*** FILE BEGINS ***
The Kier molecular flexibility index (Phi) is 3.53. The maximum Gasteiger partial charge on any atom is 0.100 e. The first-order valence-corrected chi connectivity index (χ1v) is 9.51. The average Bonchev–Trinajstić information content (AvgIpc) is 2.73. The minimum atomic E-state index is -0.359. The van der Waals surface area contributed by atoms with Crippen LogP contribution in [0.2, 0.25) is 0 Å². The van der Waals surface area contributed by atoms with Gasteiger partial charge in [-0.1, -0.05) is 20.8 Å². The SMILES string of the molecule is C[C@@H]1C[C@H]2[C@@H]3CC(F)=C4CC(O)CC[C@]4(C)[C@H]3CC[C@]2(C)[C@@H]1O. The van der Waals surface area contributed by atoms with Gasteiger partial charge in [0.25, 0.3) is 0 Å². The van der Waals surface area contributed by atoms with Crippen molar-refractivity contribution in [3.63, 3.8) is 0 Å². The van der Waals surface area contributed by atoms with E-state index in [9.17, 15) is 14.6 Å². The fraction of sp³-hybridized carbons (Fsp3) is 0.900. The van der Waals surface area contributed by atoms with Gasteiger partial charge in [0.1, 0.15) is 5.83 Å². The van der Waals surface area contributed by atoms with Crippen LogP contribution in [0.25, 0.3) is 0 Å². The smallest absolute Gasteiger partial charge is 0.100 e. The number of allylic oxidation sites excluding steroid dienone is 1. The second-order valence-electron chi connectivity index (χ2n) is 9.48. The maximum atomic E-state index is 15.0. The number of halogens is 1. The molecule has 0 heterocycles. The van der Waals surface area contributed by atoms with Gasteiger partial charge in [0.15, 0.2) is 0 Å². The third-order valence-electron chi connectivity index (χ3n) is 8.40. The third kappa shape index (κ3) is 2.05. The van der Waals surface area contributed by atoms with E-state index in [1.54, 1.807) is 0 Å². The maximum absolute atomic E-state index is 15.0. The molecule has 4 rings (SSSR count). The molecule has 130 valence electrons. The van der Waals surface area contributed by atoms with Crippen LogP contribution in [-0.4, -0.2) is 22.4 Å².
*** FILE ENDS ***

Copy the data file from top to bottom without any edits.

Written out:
The Kier molecular flexibility index (Phi) is 3.53. The maximum Gasteiger partial charge on any atom is 0.100 e. The first-order valence-corrected chi connectivity index (χ1v) is 9.51. The average Bonchev–Trinajstić information content (AvgIpc) is 2.73. The minimum atomic E-state index is -0.359. The van der Waals surface area contributed by atoms with Crippen LogP contribution in [0.2, 0.25) is 0 Å². The van der Waals surface area contributed by atoms with Gasteiger partial charge in [-0.1, -0.05) is 20.8 Å². The SMILES string of the molecule is C[C@@H]1C[C@H]2[C@@H]3CC(F)=C4CC(O)CC[C@]4(C)[C@H]3CC[C@]2(C)[C@@H]1O. The van der Waals surface area contributed by atoms with Gasteiger partial charge in [0.25, 0.3) is 0 Å². The van der Waals surface area contributed by atoms with Crippen molar-refractivity contribution in [3.63, 3.8) is 0 Å². The van der Waals surface area contributed by atoms with E-state index in [9.17, 15) is 14.6 Å². The fraction of sp³-hybridized carbons (Fsp3) is 0.900. The van der Waals surface area contributed by atoms with Gasteiger partial charge in [0.1, 0.15) is 5.83 Å². The van der Waals surface area contributed by atoms with Crippen LogP contribution in [0.25, 0.3) is 0 Å². The smallest absolute Gasteiger partial charge is 0.100 e. The number of allylic oxidation sites excluding steroid dienone is 1. The second-order valence-electron chi connectivity index (χ2n) is 9.48. The maximum atomic E-state index is 15.0. The number of halogens is 1. The molecule has 0 heterocycles. The van der Waals surface area contributed by atoms with Gasteiger partial charge in [0.15, 0.2) is 0 Å². The third-order valence-electron chi connectivity index (χ3n) is 8.40. The third kappa shape index (κ3) is 2.05. The van der Waals surface area contributed by atoms with E-state index in [1.54, 1.807) is 0 Å². The maximum absolute atomic E-state index is 15.0. The molecule has 4 rings (SSSR count). The molecule has 130 valence electrons. The van der Waals surface area contributed by atoms with Crippen LogP contribution in [-0.4, -0.2) is 22.4 Å².